The latest escalation of the tariff war between the United States and Europe may once again include motorcycles, this time bikes imported from Europe.

This time the beef is primarily about airplanes, according to the Financial Post. This is a long-standing feud with each side accusing the other of illegally subsidizing its large aircraft manufacturers, Boeing in the U.S. and Airbus in Europe. The latest proposed tariff would cover a wide variety of other European imports as well, such as seafood, cheese, wine, wall clocks, and artists' brushes. It would also affect a very specific section of motorcycles with engine displacements between 500 and 700 cc as well as motorcycle parts and accessories.

If this sounds like recent history repeating itself, that's because it is. Just last year, Europe slapped a tariff on American motorcycles in retaliation for U.S. tariffs on European steel and aluminum. Harley-Davidson and Indian then moved some production overseas to avoid this tariff, a move slammed by President Trump.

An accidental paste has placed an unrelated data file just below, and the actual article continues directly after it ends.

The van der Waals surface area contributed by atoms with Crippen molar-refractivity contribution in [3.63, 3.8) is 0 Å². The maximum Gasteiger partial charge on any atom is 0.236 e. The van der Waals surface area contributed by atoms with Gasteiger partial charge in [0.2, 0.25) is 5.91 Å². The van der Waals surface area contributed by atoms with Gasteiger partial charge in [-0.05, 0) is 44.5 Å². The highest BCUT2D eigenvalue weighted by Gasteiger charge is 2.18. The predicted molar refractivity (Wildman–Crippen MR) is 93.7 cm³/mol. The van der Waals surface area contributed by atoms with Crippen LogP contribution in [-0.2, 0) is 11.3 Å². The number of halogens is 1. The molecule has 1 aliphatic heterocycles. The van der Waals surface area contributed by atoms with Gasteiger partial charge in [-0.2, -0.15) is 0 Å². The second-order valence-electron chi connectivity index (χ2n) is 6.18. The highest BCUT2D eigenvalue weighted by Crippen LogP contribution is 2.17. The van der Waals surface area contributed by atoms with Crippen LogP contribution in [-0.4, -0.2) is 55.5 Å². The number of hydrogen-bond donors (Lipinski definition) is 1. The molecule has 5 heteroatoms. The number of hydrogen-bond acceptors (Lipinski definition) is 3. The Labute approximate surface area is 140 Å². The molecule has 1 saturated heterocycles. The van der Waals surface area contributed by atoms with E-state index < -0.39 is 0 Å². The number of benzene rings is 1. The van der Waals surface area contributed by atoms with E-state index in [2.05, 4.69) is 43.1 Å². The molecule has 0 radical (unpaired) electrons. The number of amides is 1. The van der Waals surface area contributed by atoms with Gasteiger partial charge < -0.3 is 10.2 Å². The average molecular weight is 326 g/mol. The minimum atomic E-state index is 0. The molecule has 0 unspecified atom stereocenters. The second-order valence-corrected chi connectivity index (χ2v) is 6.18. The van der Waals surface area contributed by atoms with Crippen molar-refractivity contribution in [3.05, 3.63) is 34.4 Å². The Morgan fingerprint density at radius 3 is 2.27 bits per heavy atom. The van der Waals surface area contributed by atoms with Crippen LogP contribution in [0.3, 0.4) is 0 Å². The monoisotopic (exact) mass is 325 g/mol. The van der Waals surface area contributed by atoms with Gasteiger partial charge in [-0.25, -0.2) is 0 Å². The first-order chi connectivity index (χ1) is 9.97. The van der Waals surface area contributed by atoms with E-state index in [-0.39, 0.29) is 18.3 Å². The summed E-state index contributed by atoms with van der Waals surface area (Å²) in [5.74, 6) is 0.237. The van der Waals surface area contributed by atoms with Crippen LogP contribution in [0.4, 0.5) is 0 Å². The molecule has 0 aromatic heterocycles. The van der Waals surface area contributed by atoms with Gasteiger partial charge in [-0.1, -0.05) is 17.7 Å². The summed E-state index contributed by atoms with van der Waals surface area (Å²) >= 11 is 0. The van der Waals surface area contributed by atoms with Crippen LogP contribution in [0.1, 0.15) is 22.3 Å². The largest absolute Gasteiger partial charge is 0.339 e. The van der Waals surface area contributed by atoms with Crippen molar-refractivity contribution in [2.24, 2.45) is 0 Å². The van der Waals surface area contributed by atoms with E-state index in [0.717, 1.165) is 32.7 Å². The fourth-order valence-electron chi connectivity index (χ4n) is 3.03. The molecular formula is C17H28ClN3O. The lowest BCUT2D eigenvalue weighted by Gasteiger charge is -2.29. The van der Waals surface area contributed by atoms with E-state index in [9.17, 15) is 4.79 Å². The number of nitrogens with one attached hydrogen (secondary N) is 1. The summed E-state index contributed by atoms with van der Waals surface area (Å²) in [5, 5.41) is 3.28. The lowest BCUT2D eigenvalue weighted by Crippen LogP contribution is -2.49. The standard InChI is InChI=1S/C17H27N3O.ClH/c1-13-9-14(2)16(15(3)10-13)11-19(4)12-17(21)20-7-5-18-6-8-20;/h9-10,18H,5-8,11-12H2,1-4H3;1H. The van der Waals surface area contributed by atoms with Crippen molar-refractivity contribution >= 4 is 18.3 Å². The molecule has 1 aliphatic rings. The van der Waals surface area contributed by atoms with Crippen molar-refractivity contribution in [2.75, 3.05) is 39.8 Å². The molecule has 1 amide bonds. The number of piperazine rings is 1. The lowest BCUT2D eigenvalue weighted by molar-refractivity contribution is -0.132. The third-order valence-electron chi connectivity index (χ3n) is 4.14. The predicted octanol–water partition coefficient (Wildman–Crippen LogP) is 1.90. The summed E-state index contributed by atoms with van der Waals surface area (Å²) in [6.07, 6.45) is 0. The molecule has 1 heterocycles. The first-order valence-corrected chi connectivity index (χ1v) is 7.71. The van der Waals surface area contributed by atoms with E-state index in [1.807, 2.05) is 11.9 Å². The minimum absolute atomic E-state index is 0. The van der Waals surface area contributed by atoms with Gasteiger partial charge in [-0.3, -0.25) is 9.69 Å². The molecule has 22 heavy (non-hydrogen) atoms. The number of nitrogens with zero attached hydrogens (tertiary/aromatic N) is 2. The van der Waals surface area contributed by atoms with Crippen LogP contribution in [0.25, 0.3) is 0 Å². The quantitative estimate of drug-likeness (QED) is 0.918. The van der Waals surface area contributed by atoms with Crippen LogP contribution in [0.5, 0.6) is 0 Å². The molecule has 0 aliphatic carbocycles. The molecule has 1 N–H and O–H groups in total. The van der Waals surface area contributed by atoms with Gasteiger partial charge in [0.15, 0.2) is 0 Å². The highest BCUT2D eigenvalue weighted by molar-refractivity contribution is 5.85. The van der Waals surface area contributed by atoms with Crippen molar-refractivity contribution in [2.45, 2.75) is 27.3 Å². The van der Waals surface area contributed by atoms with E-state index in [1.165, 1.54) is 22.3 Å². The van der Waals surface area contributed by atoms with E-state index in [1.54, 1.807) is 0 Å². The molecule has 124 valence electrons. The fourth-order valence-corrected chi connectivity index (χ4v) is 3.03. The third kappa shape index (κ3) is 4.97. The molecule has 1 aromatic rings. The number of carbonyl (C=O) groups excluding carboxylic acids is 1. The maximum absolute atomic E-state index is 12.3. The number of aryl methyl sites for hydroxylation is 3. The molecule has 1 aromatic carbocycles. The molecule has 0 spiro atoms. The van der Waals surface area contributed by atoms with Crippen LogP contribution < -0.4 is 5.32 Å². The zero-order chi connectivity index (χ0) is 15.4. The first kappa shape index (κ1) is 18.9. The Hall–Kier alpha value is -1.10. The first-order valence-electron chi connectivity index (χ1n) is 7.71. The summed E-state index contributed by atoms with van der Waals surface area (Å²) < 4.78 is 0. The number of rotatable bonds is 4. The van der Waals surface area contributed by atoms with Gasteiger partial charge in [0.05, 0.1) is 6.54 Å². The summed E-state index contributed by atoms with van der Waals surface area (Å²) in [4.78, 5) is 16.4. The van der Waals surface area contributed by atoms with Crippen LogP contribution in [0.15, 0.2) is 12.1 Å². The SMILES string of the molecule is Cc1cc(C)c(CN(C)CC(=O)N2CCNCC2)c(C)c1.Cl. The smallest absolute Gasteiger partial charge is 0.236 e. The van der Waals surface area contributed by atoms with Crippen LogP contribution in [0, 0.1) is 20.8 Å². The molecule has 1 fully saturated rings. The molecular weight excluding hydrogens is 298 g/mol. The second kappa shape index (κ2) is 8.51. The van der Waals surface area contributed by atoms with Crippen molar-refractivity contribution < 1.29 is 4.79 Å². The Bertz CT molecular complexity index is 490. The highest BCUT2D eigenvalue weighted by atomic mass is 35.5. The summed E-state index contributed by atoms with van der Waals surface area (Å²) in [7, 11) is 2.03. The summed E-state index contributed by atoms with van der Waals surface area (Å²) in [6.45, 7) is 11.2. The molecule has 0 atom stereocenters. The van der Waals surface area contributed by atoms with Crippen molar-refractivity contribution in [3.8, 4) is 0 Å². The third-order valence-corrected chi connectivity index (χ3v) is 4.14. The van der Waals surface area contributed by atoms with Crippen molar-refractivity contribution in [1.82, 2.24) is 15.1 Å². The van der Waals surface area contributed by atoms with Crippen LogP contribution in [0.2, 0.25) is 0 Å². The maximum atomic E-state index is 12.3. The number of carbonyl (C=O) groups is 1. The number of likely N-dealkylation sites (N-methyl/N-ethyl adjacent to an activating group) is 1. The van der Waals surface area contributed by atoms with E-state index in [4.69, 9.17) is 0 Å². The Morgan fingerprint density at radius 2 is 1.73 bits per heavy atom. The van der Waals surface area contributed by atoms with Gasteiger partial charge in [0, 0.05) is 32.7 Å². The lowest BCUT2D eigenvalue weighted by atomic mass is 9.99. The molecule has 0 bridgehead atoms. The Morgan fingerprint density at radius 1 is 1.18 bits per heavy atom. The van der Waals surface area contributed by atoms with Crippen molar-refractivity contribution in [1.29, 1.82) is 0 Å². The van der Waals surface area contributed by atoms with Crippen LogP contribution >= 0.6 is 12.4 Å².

The small range of engine displacements included in the latest tariff would limit the number of affected models, including only bikes like the KTM 690 Duke and Enduro R. The Husqvarna 701s are just barely exempt. The parts and accessories are where the tariff would hit our wallets since parts for all models would be affected. Though not nearly as bad as a proposed 100 percent tariff on all European motorcycles under 500 cc, it would still make it more expensive to trick out your current Euro ride, as well as keep it running.

Why penalize motorcycles in a tariff about commercial aircraft? At least they're vehicles, unlike the binoculars, oscilloscopes, and ferrosilicon manganese included in the tariff. Unfortunately, tariffs have a long history of causing a great deal of collateral damage with items that have nothing to do with the actual source of the disagreement with the affected country. The most well known of these is probably the so-called "Chicken Tax," a tariff on imported light trucks that was implemented in retaliation for a European tariff on chickens imported from the U.S. This occurred in 1964 and is still in effect today.

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